Batting her eyes and with a sheepish grin, Peyton Hewitt glanced across the room at her father and spun a tale about a tough coach whose standards couldn’t be met.
This ol’ grizzly softball coach got his kicks, she said, from making her life difficult. Nothing was ever good enough.
But Hewitt’s serious tone didn’t last long. Before she was halfway through her tall tale, the Decatur High softball senior broke into laughter, providing an honest summation of her favorite coach: Red Raiders assistant David Hewitt.
“My dad is just like me,” Peyton Hewitt said. “We’re both laid back. We definitely liven the team up.”
Cracking a wide smile, David agreed.
“Nope. There’s never a dull moment,” he said. “We’ve had a lot of good times.”
A basketball man by trade, David’s primary coaching gig is on the hardwood as an assistant coach with Decatur’s boys basketball program. But even though his daughter spent most of her childhood inside gymnasiums, Peyton’s athletic interests drew her outdoors to the softball field.
And like the devoted father he is, David stepped outside his comfort zone and followed his daughter, accepting a job in 2008 as an assistant softball coach.
“I enjoy being out there,” David said. “I think it’s been good for both of us. Having always coached boys in basketball, getting an opportunity to coach girls has given me new perspectives on how to approach things. And plus, I’ve got to spend a lot of extra time with Peyton, which is important to me.”
Because of their similar personalities, the Hewitts have a close relationship. The father and daughter have competitive natures, but the serious side never overshadows their fun-loving senses of humor.
Spend a little time around Peyton and David, and constant razzing is noticeable.
“Dad is always picking on me,” Peyton said. “He gives me a hard time — about everything. It’s because we’re just alike. He knows what I’m thinking, and I know exactly what he’s thinking.”
Is this true?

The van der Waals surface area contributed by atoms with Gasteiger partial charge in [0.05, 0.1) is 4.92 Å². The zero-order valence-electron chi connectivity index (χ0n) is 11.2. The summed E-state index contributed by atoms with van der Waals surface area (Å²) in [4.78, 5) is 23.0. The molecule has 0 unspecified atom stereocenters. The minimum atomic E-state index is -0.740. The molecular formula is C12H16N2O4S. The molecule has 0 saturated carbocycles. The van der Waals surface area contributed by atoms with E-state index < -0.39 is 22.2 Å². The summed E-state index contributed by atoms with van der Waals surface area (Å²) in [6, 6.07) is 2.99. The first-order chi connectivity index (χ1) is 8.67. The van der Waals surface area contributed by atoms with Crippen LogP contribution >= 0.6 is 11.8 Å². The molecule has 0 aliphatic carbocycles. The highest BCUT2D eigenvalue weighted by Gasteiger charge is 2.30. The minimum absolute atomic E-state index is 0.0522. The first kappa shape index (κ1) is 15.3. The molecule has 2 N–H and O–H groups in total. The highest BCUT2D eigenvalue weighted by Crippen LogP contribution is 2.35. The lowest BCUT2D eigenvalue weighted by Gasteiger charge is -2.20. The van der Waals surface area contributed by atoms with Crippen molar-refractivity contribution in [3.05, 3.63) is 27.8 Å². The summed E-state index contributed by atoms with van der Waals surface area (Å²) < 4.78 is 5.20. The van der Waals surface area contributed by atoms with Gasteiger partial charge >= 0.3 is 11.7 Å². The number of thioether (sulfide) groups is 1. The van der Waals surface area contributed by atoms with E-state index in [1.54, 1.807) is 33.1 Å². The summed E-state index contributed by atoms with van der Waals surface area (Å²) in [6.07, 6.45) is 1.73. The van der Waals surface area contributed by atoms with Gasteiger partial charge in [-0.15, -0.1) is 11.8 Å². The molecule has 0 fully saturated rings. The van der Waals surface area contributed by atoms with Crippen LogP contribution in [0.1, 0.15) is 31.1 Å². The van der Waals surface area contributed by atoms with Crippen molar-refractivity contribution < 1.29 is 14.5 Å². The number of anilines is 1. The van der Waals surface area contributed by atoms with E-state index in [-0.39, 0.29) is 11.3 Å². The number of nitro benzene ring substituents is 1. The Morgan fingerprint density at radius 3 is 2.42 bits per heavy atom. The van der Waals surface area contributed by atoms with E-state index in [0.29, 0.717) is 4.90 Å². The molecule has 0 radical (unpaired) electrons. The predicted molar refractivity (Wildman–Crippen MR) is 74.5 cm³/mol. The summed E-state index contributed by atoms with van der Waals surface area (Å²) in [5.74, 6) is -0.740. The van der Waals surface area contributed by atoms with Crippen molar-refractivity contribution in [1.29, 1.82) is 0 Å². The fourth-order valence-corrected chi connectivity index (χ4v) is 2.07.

“Yeah, it is,” David said. “Peyton has a lot of my personality. We’ve been known to give each other a hard time.”
The jabs and digs are usually light-hearted. With this coach and player relationship, having fun tops the priority list.
But when the two are inside the baselines, the relationship isn’t all jokes and giggles. Playing winning softball is the expectation, and helping coach Decatur’s players to meet that standard is David’s job.
And that includes his daughter, who plays first and third base for the Red Raiders.
“At our meeting every year, something I always tell the parents is, ‘I’m not going to be any harder on your kids than I am my own daughter,’ ” David said. “And truth be known, I’m probably harder on Peyton than anyone else.”
The last statement drew an instant response from Peyton, followed by a story from her freshman season.
“The first year I played varsity, I ran when I wasn’t supposed to, and I got into a pickle,” she said, trying not to laugh. “When I slid into the base, I got called out, and Dad was on the ground chewing me out. After the game, the first person who met him was mom (Deborah).”
A moment David hasn’t forgotten.
“The only parent who has ever confronted me about the way I treated their kid was my wife,” he said. “That’s why mom has laid down the law. Softball doesn’t come home with us. It stays at the field, and I would say that’s a good rule to have.”
A little stern coaching obviously hasn’t strained the Hewitts’ off-the-field relationship.
With this family, quality time is plentiful.
And most of that time is spent at Decatur High.
Throughout the school year, if a Decatur athletic team is competing, the Hewitt family usually is in attendance. Peyton and Deborah serve as the basketball teams’ statisticians, and Peyton also spent football season working with Encore’s Brad Cheatham as a student athletic trainer.
“Peyton is the type of person who is always going to be involved in some type of activity,” David said. “She stays busy and keeps her grades up. We’re proud of her.”
Peyton said the extra time spent with her father — and family — has been a good thing.
“Having a dad as a coach, there’s a little pressure,” she said. “But it’s a good kind of pressure. There’s an expectation to do things right, and that’s not a bad thing. There are times, like when I see him smiling at me and I know that I did something good, those are great moments. I wouldn’t trade this time for anything.”
Contact Justin Graves at 256-340-2460 or by email at email@example.com. Follow on Twitter@DecaturPreps.
Not registered? Click here
|High School Sports||@DecaturPreps|